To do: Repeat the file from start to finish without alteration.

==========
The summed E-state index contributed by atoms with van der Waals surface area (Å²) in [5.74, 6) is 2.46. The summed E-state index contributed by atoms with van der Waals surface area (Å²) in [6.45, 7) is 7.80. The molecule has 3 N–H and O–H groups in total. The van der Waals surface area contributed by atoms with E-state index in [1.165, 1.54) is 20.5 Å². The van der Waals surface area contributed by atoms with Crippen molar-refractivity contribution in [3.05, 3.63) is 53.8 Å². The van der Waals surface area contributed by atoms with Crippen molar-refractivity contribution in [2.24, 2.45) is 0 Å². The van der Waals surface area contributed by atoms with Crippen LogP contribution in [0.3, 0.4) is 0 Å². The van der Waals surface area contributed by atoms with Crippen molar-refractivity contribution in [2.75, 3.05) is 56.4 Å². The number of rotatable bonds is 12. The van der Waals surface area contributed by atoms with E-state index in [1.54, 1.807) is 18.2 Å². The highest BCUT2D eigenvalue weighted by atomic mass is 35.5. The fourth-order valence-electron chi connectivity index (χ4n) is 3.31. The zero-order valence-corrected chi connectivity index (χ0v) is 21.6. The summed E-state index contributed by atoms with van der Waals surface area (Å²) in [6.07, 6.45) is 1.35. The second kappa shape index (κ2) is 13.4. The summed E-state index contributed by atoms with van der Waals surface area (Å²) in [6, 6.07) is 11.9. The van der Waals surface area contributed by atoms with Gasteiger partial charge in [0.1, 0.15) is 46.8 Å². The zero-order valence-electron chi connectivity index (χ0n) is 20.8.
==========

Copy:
The summed E-state index contributed by atoms with van der Waals surface area (Å²) in [5.74, 6) is 2.46. The summed E-state index contributed by atoms with van der Waals surface area (Å²) in [6.45, 7) is 7.80. The molecule has 3 N–H and O–H groups in total. The van der Waals surface area contributed by atoms with E-state index in [1.165, 1.54) is 20.5 Å². The van der Waals surface area contributed by atoms with Crippen molar-refractivity contribution in [3.05, 3.63) is 53.8 Å². The van der Waals surface area contributed by atoms with Crippen molar-refractivity contribution in [2.24, 2.45) is 0 Å². The van der Waals surface area contributed by atoms with Crippen LogP contribution in [0.3, 0.4) is 0 Å². The van der Waals surface area contributed by atoms with Crippen molar-refractivity contribution in [2.75, 3.05) is 56.4 Å². The number of rotatable bonds is 12. The van der Waals surface area contributed by atoms with E-state index in [1.54, 1.807) is 18.2 Å². The highest BCUT2D eigenvalue weighted by atomic mass is 35.5. The fourth-order valence-electron chi connectivity index (χ4n) is 3.31. The zero-order valence-corrected chi connectivity index (χ0v) is 21.6. The summed E-state index contributed by atoms with van der Waals surface area (Å²) in [6.07, 6.45) is 1.35. The second kappa shape index (κ2) is 13.4. The summed E-state index contributed by atoms with van der Waals surface area (Å²) in [6, 6.07) is 11.9. The van der Waals surface area contributed by atoms with Gasteiger partial charge in [0.1, 0.15) is 46.8 Å². The zero-order valence-electron chi connectivity index (χ0n) is 20.8.